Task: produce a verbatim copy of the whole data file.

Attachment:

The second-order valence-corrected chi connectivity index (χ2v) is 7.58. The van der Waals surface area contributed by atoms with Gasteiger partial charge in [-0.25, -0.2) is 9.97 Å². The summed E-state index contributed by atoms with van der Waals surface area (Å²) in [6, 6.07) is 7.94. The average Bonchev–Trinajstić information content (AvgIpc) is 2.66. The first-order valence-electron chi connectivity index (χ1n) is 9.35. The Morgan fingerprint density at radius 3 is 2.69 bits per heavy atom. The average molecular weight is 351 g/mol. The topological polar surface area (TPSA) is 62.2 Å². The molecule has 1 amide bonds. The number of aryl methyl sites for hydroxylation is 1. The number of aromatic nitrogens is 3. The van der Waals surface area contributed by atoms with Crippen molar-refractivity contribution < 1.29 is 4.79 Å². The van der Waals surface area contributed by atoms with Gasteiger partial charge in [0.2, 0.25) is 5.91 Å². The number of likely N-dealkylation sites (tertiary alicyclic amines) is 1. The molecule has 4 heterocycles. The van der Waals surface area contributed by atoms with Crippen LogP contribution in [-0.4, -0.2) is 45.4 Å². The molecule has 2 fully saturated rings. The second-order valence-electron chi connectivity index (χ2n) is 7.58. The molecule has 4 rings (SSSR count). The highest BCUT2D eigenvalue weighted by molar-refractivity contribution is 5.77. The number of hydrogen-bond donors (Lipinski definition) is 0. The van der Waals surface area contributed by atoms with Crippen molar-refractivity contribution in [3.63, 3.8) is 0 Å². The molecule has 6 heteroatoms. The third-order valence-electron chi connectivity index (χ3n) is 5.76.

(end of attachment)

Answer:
The second-order valence-corrected chi connectivity index (χ2v) is 7.58. The van der Waals surface area contributed by atoms with Gasteiger partial charge in [-0.25, -0.2) is 9.97 Å². The summed E-state index contributed by atoms with van der Waals surface area (Å²) in [6, 6.07) is 7.94. The average Bonchev–Trinajstić information content (AvgIpc) is 2.66. The first-order valence-electron chi connectivity index (χ1n) is 9.35. The Morgan fingerprint density at radius 3 is 2.69 bits per heavy atom. The average molecular weight is 351 g/mol. The topological polar surface area (TPSA) is 62.2 Å². The molecule has 1 amide bonds. The number of aryl methyl sites for hydroxylation is 1. The number of aromatic nitrogens is 3. The van der Waals surface area contributed by atoms with Crippen molar-refractivity contribution < 1.29 is 4.79 Å². The van der Waals surface area contributed by atoms with Gasteiger partial charge in [0.2, 0.25) is 5.91 Å². The number of likely N-dealkylation sites (tertiary alicyclic amines) is 1. The molecule has 4 heterocycles. The van der Waals surface area contributed by atoms with Crippen LogP contribution in [-0.4, -0.2) is 45.4 Å². The molecule has 2 fully saturated rings. The second-order valence-electron chi connectivity index (χ2n) is 7.58. The molecule has 4 rings (SSSR count). The highest BCUT2D eigenvalue weighted by molar-refractivity contribution is 5.77. The number of hydrogen-bond donors (Lipinski definition) is 0. The van der Waals surface area contributed by atoms with Crippen molar-refractivity contribution in [3.63, 3.8) is 0 Å². The molecule has 6 heteroatoms. The third-order valence-electron chi connectivity index (χ3n) is 5.76.